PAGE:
My friend the florist used to be a cocaine dealer

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I don't quite know what conclusions to draw from this story. I heard it from an acquaintance of mine - someone I see around, the friend of friends, but had never really sat down and talked to. He's the blamelessly respectable proprietor of a florist's in south London; has a wife and two children, does all right, pays his VAT. It was a long story - well, it was the story of his life, and that usually is long - and he told me one Sunday afternoon in a pub in Clapham. I still don't know whether his story has a moral.

I don't quite know what conclusions to draw from this story. I heard it from an acquaintance of mine - someone I see around, the friend of friends, but had never really sat down and talked to. He's the blamelessly respectable proprietor of a florist's in south London; has a wife and two children, does all right, pays his VAT. It was a long story - well, it was the story of his life, and that usually is long - and he told me one Sunday afternoon in a pub in Clapham. I still don't know whether his story has a moral.

"I always lived in Clapham. My mum still lives over the other side of the common. Went to school five minutes from here - when I went. I never really saw the point in it. The last year or two I never went at all, just went down the park when it wasn't raining and played the slot machines when it was. You know.

"I never really thought about it. But then I was 16 and I hadn't been to school in six months and no one seemed to care that I didn't have a CSE to my name. You couldn't do O-levels in Parklife - well, you probably can now. So I didn't know what to do. I signed on and then I thought about signing up. But then I thought, don't be thick, you'll get sent to Northern Ireland and then you'll get killed. And my mum said the same thing so I decided that wasn't the career for me.

"How old are you? Thirty-five? Same age as me. So this was '81 - I left school the same summer Charles and Diana got married. And I had to go on living at home because I didn't have no money. First I worked on a building site, then in a paper shop, then in a Wimpy, then window cleaning. One thing after another. Window cleaning was the worst - I tell you, Confessions Of A Window Cleaner - 12 January, Got up, stood on a ladder up to my arms in cold soapy water, started to snow, went home, made nine quid.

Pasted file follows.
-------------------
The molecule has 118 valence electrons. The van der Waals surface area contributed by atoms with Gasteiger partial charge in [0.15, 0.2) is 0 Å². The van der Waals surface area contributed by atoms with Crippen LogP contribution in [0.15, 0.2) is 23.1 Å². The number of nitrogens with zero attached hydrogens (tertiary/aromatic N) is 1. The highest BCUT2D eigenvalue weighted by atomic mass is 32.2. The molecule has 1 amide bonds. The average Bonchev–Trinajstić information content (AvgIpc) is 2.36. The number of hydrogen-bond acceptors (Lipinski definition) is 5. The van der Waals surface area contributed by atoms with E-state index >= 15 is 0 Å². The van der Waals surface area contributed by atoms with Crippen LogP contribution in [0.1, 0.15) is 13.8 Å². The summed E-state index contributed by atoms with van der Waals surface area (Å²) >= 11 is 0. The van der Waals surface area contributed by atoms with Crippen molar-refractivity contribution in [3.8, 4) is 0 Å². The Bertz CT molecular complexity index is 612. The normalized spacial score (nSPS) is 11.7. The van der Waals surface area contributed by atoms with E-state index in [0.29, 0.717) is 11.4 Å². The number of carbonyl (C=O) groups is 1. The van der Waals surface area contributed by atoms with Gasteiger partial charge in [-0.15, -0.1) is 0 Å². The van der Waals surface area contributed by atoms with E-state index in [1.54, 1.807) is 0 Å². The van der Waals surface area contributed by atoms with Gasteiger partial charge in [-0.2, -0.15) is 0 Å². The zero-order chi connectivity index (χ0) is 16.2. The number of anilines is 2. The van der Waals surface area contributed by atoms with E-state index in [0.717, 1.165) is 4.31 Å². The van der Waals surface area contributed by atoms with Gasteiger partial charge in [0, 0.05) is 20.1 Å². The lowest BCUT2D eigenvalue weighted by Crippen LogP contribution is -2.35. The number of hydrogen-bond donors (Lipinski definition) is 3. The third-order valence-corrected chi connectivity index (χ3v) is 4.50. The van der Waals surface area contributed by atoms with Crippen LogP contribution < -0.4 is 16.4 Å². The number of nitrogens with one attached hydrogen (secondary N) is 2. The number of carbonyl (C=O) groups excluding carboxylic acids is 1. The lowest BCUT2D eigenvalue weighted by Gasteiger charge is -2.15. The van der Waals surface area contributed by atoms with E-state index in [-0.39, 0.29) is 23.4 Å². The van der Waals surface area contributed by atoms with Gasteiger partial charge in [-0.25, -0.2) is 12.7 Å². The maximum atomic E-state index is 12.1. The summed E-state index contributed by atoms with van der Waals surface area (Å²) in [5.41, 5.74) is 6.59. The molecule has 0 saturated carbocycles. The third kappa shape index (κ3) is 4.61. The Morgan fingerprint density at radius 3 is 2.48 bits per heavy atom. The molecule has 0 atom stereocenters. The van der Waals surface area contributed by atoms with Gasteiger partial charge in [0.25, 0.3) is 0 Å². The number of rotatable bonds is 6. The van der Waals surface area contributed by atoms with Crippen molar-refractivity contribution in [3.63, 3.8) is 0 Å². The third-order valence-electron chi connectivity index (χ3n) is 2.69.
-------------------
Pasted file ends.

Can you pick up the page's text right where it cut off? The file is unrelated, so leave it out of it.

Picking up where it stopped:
"So by the time I was 20 I was doing a bit of work on the side. Nothing too bad, you know - I wasn't knocking anything off myself, but I never minded looking after some stuff for a friend, if you know what I mean. And my friends weren't always very nice people, and they didn't always do very nice things to make a living.

"One of these not very nice people started asking me to carry little packages around London on my bike. Now, I wasn't stupid - I knew what this stuff was. And I saw he was doing all right, so I thought, well, I'll ask around, and then I'll strike out on my own. I got hold of a big delivery, and, well, to cut a long story short, what with one thing and another, I soon had myself a nice little business dealing charlie. And that's what I did for five years, six.

"I was never greedy about it, so I never got into trouble. Fifteen or 20 customers, that's the thing, all buying between a gramme and five grammes a week. Maybe some a bit more, some a bit less. I got the stuff wholesale, spent one evening a week dividing it up, and the rest of the time I couldn't have been busier. I was making a 100 per cent profit. Some weeks it was 3,000 quid, clear profit, and I was still living at my mum's. I wasn't going to go back to cleaning windows.

"So at first you go a bit mad - champagne, Caribbean, flash motor, the lot. My mum didn't ask, she didn't want to know. And I had a bit of a patch of dipping into stock. But I had enough sense to keep the business small, keep it busy. Conspicuous consumption, that's what does for you, and I kept most of it in the bank. Well, I kept some of it in the bank. What harm was it doing to anyone? The customers knew what they were doing. I wasn't selling in playgrounds or nothing. They weren't the people you would've expected. Some were, you know, red braces and that, but there was one woman, nice house in Putney, bored housewife, you know, kept it at the back of the cornflake cupboard for a rainy afternoon. Helped with the ironing.

"I was 27, and I'd been doing it for five, six years. And then I met Brenda, and I thought, I want out of this, I want roses in the front garden and I want to be washing the car on a Sunday morning, and I want a bit of the old 2.4. So I talked to her and we talked it over and I sold the business to, ah, an associate of mine, and I bought the shop for cash, and I started out again, like I should have when I was 16. Only it was different because, you know what? I had 200,000 quid. Never looked back."

"Do you ever see them - your old customers?"

"No. Never have. They wouldn't want to know me. Probably wouldn't recognise me. And you know something? I wouldn't want my girls to know them. Got me out of a mess, redistributed a bit of wealth, did nobody any harm that they wouldn't have done to themselves, and showed a bit of enterprise and initiative. Happy ending."

"And you wash your car on a Sunday morning?"

"Are you having a laugh? I take it down the car wash."

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